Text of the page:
Assamese Asamiya, is an Eastern Indo-Aryan language spoken in the Indian state of Assam, where it is an official language. It is the easternmost Indo-European language, spoken by over 15 million speakers, serves as a lingua franca in the region. Nefamese is an Assamese-based pidgin used in Arunachal Pradesh and Nagamese, an Assamese-based Creole language is used in Nagaland; the Kamtapuri language of Rangpur division of Bangladesh and Cooch Behar and Jalpaiguri districts of India are linguistically closer to Assamese, though the speakers identify with the Bengali culture and the literary language. In the past, it was the court language of the Ahom kingdom from the 17th century. Along with other Eastern Indo-Aryan languages, Assamese evolved at least before 7th century CE from the middle Indo-Aryan Magadhi Prakrit, which developed from dialects similar to, but in some ways more archaic than Vedic Sanskrit, its sister languages include Angika, Bishnupriya Manipuri, Chittagonian, Rajbangsi, Maithili and Sylheti.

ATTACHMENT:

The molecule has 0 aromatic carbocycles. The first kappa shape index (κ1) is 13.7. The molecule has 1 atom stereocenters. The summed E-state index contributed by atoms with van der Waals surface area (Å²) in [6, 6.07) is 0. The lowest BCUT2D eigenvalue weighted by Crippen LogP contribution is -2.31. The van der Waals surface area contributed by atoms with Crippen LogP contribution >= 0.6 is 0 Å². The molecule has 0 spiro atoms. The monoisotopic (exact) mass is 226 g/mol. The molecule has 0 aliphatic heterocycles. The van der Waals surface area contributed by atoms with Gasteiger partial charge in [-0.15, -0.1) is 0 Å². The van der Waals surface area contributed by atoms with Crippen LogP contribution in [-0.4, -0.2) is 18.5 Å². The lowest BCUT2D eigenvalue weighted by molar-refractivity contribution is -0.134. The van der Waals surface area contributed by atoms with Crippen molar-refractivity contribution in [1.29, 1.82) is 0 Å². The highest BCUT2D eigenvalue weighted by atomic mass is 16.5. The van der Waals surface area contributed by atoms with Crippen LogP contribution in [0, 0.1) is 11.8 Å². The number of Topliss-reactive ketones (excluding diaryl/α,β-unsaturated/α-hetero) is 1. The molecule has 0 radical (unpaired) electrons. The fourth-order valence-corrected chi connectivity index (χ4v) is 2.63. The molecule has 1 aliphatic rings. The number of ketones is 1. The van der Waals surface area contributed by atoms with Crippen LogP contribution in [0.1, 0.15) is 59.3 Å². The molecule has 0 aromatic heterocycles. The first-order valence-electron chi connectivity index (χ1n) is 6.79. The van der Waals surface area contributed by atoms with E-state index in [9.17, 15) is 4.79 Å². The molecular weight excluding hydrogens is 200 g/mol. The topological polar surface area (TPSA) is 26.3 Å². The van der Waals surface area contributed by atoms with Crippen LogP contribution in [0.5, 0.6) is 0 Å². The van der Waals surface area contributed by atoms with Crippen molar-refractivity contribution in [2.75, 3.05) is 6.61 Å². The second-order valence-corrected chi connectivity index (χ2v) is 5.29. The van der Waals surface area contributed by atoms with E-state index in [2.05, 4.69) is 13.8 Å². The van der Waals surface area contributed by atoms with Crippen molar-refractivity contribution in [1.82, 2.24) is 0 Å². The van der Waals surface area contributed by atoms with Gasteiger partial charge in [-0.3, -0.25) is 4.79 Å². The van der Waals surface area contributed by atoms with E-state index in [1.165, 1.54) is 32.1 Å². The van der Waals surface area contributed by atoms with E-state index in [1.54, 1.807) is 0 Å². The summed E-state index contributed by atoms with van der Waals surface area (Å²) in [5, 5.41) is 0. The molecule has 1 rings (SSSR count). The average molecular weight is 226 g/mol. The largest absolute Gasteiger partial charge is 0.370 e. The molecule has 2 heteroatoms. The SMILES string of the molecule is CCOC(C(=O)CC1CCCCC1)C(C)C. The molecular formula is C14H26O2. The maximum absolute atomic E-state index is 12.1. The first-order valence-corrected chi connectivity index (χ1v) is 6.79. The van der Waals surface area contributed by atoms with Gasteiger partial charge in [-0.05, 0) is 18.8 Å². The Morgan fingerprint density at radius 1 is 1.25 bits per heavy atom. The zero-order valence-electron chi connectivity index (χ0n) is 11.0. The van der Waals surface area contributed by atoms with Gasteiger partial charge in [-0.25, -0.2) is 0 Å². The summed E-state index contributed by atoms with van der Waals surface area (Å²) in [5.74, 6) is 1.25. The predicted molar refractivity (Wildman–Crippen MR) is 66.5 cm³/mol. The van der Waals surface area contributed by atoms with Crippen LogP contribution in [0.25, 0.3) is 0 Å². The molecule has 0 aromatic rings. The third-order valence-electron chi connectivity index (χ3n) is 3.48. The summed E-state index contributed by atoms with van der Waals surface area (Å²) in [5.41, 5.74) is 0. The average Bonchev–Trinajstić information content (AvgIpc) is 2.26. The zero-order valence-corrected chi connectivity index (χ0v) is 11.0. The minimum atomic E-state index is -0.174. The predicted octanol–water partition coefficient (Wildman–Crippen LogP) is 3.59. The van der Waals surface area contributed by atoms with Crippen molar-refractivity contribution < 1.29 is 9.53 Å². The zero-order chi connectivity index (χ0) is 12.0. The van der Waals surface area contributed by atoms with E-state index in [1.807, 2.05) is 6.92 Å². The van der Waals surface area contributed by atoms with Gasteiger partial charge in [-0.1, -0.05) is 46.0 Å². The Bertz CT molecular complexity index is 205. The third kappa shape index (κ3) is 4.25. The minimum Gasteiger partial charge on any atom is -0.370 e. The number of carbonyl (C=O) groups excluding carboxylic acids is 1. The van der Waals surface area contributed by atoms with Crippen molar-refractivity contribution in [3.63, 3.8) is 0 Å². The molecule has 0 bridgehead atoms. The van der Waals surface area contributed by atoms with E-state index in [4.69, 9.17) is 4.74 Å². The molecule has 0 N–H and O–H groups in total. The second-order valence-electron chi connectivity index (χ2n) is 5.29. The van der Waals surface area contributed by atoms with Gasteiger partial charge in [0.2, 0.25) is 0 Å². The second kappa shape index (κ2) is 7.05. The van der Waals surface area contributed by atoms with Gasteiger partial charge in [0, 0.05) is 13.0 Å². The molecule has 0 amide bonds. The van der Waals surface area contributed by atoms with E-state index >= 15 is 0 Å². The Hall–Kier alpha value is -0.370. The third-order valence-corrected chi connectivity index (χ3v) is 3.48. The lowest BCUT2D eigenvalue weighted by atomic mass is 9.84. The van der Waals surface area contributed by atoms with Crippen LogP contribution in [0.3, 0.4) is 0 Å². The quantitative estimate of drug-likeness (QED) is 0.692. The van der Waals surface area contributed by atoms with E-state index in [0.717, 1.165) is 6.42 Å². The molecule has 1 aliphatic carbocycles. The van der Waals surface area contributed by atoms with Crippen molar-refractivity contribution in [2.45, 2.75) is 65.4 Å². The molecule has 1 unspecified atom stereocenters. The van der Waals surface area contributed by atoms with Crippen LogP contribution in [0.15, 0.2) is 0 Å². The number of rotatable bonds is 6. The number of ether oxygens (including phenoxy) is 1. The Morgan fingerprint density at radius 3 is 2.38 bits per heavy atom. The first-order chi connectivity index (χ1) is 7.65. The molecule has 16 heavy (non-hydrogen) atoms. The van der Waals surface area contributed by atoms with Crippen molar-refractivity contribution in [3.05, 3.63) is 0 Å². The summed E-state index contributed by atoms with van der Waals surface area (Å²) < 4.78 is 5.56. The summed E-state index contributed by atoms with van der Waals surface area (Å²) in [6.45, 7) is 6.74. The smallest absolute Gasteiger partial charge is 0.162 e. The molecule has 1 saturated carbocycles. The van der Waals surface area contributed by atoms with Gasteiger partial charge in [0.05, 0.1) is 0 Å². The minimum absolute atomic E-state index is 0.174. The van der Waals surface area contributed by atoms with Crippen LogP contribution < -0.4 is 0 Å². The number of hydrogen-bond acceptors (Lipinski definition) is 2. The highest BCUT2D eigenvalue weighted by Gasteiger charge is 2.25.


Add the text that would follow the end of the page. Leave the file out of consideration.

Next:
It is written in the Assamese alphabet, an abugida system, from left to right, with many typographic ligatures. Assamese originated in Old Indo-Aryan dialects, though the exact nature of its origin and growth is not clear yet, it is believed that Assamese and the Kamatapuri lects derive from the Kamarupi dialect of Eastern Magadhi Prakrit that kept to the north of the Ganges. Assamese developed from Indo-Aryan settlements in urban centers and along the Brahmaputra river embedded in Tibeto-Burman and Austroasiatic communities. Kakati's assertion that Assamese has an Austroasiatic substrate is accepted — which suggests that when the Indo-Aryan centers formed in the 4th-5th centuries CE, there were substantial Austroasiatic speakers that accepted the Indo-Aryan vernacular; the Indo-Aryan vernacular in Kamarupa had differentiated itself from the original vernacular by the 7th-century, before it did in Bengal or Orissa, as observed by Xuanzang the Chinese traveler. These changes were due to non-Indo-Aryan speakers adopting the language.